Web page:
Now there was a man named Joseph, a member of the Council, a good and upright man, who had not consented to their decision and action. He came from the Judean town of Arimathea, and he himself was waiting for the kingdom of God. Going to Pilate, he asked for Jesus’ body. Then he took it down, wrapped it in linen cloth and placed it in a tomb cut in the rock, one in which no one had yet been laid. It was Preparation Day, and the Sabbath was about to begin.Luke 23:50-56
The women who had come with Jesus from Galilee followed Joseph and saw the tomb and how his body was laid in it. Then they went home and prepared spices and perfumes. But they rested on the Sabbath in obedience to the commandment.
Friday, before the sun set, Joseph of Arimathea took Jesus’s body down from the cross, wrapped it in linen, and placed it in a new tomb. Mary Magdalene and the other women watched the burial, mourned, and planned to return after the sabbath to cover the body in spices and perfumes.
Imagine the looks of silent shock around the shabbat dinner Friday night. Imagine the silence of Saturday.
It was meant to be a day of rest, but I imagine it was a day of restlessness for the followers of Jesus. Their rabbi, their Messiah, their King, their hope for freedom from Roman occupation was dead. One of their closest friends, Judas, had turned Jesus over to the Jewish leaders and then committed suicide. One of the leaders of their band of brothers, Peter, had just denied even knowing Jesus in the moment when Jesus needed him most. Everyone else seemed to scatter except the women and the beloved disciple John.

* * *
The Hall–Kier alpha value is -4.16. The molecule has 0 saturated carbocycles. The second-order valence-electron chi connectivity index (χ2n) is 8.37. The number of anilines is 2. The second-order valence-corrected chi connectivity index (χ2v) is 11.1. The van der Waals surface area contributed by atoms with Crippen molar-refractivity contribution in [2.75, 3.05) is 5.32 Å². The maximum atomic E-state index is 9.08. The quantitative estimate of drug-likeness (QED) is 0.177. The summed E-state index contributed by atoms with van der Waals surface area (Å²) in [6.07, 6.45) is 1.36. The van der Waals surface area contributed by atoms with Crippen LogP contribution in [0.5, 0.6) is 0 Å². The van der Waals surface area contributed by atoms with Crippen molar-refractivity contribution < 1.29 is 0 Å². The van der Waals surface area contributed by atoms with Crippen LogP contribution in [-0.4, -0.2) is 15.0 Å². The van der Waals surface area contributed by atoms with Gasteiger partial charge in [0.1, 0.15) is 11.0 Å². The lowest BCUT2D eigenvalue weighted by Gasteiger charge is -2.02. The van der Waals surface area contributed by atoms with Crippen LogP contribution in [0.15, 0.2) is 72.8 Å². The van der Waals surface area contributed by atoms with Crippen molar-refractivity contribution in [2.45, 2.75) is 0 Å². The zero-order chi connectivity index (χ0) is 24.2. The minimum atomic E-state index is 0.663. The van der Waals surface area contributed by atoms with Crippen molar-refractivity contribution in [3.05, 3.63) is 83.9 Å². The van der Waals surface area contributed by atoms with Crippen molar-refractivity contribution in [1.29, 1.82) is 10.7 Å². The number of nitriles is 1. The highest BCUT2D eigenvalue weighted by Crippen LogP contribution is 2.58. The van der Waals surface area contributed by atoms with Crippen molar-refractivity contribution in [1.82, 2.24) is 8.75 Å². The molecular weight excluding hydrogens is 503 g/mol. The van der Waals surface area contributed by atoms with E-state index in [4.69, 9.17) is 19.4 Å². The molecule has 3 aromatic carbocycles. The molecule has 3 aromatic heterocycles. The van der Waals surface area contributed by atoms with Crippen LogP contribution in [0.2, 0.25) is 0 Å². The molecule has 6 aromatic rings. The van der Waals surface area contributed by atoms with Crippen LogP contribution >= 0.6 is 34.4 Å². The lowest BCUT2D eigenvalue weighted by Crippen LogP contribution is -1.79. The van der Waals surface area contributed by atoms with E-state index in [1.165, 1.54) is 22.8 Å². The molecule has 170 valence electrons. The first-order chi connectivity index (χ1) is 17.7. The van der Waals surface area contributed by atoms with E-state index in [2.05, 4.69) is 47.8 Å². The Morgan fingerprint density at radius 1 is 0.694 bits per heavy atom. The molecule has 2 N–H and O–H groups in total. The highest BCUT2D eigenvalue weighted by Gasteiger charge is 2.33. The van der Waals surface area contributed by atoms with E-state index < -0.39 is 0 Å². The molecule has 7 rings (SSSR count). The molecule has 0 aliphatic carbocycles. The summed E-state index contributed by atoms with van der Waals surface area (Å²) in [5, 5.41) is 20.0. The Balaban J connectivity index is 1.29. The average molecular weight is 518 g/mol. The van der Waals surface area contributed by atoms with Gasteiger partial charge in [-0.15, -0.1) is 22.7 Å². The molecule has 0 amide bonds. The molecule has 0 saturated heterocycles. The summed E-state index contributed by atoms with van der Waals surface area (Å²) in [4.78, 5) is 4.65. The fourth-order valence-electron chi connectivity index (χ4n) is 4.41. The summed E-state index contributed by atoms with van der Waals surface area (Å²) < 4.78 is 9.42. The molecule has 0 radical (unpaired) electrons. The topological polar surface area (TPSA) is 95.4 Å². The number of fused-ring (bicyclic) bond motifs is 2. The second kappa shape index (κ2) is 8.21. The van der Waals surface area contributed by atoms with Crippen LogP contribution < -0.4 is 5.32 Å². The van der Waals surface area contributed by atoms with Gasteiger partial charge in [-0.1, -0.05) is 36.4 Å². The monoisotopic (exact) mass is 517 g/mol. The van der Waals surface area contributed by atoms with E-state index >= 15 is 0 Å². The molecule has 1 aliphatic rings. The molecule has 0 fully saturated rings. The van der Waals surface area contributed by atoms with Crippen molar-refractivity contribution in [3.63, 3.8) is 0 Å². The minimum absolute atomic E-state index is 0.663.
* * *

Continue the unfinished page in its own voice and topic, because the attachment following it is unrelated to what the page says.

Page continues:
What just happened?
Everything happened so fast. Have you ever had one of those moments of confusion and disillusionment that seemed to move faster than your thoughts and feelings could process? When things finally slow down, as they did that sabbath, everything comes rushing back. Flashes of scenes play through your mind.
Jesus in the Gethsemane agonizing in prayer.
The soldiers marching toward them with torches.
Jesus getting struck on the face.
The mock trial.
The early morning pronouncement of Pilate that left them in shock.
The beaten and bloodied image of Jesus stumbling up to Golgotha.
What was on his head?
The clank of metal on metal met with screams of pain.
Our Savior hanging there.
The smell of blood and death.
The lifeless body.
The dark tomb.
All the images flashing in their minds on repeat. Then the questions. How could this happen? Why would God let this happen? This can’t be God’s plan. Why didn’t God stop this? What do we do now? How can I go back to my old life? Will the Romans come for us next? The Jewish leaders know us. Are they going to hunt us down? What about my kids? What are we going to do?
They couldn’t have known that while they were feeling defeated, Jesus was defeating death.
All they knew was silence.
Sometimes God does His best work in the quiet of disillusionment…
…if we would only hold on until morning.